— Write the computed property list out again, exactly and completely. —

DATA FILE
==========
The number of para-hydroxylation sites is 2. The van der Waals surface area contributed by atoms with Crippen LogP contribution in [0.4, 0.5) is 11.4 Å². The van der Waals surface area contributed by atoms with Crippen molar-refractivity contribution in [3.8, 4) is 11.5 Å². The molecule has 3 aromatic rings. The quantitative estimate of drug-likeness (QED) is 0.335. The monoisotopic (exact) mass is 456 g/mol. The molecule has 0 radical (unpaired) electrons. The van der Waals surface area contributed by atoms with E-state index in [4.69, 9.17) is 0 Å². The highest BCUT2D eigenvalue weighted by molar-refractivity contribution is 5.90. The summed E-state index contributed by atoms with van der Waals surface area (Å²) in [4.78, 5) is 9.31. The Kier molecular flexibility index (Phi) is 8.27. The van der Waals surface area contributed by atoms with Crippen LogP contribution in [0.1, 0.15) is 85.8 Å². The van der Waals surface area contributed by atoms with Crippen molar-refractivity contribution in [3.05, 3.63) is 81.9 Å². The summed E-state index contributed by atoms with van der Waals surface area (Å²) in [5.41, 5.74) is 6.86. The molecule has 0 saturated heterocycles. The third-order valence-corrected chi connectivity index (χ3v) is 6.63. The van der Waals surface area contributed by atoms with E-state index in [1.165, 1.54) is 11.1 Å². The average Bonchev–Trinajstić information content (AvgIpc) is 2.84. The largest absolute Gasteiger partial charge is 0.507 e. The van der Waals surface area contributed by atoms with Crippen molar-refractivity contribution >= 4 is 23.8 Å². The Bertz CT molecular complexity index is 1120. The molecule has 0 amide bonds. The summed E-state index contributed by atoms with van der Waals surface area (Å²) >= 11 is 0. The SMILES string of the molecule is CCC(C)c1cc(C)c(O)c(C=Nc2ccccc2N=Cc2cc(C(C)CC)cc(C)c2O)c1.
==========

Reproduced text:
The number of para-hydroxylation sites is 2. The van der Waals surface area contributed by atoms with Crippen LogP contribution in [0.4, 0.5) is 11.4 Å². The van der Waals surface area contributed by atoms with Crippen molar-refractivity contribution in [3.8, 4) is 11.5 Å². The molecule has 3 aromatic rings. The quantitative estimate of drug-likeness (QED) is 0.335. The monoisotopic (exact) mass is 456 g/mol. The molecule has 0 radical (unpaired) electrons. The van der Waals surface area contributed by atoms with E-state index in [4.69, 9.17) is 0 Å². The highest BCUT2D eigenvalue weighted by molar-refractivity contribution is 5.90. The summed E-state index contributed by atoms with van der Waals surface area (Å²) in [4.78, 5) is 9.31. The Kier molecular flexibility index (Phi) is 8.27. The van der Waals surface area contributed by atoms with Crippen LogP contribution in [0.1, 0.15) is 85.8 Å². The van der Waals surface area contributed by atoms with Crippen molar-refractivity contribution in [3.05, 3.63) is 81.9 Å². The summed E-state index contributed by atoms with van der Waals surface area (Å²) in [5.41, 5.74) is 6.86. The molecule has 0 saturated heterocycles. The third-order valence-corrected chi connectivity index (χ3v) is 6.63. The van der Waals surface area contributed by atoms with E-state index in [1.165, 1.54) is 11.1 Å². The average Bonchev–Trinajstić information content (AvgIpc) is 2.84. The largest absolute Gasteiger partial charge is 0.507 e. The van der Waals surface area contributed by atoms with Crippen molar-refractivity contribution >= 4 is 23.8 Å². The Bertz CT molecular complexity index is 1120. The molecule has 0 amide bonds. The summed E-state index contributed by atoms with van der Waals surface area (Å²) >= 11 is 0. The SMILES string of the molecule is CCC(C)c1cc(C)c(O)c(C=Nc2ccccc2N=Cc2cc(C(C)CC)cc(C)c2O)c1.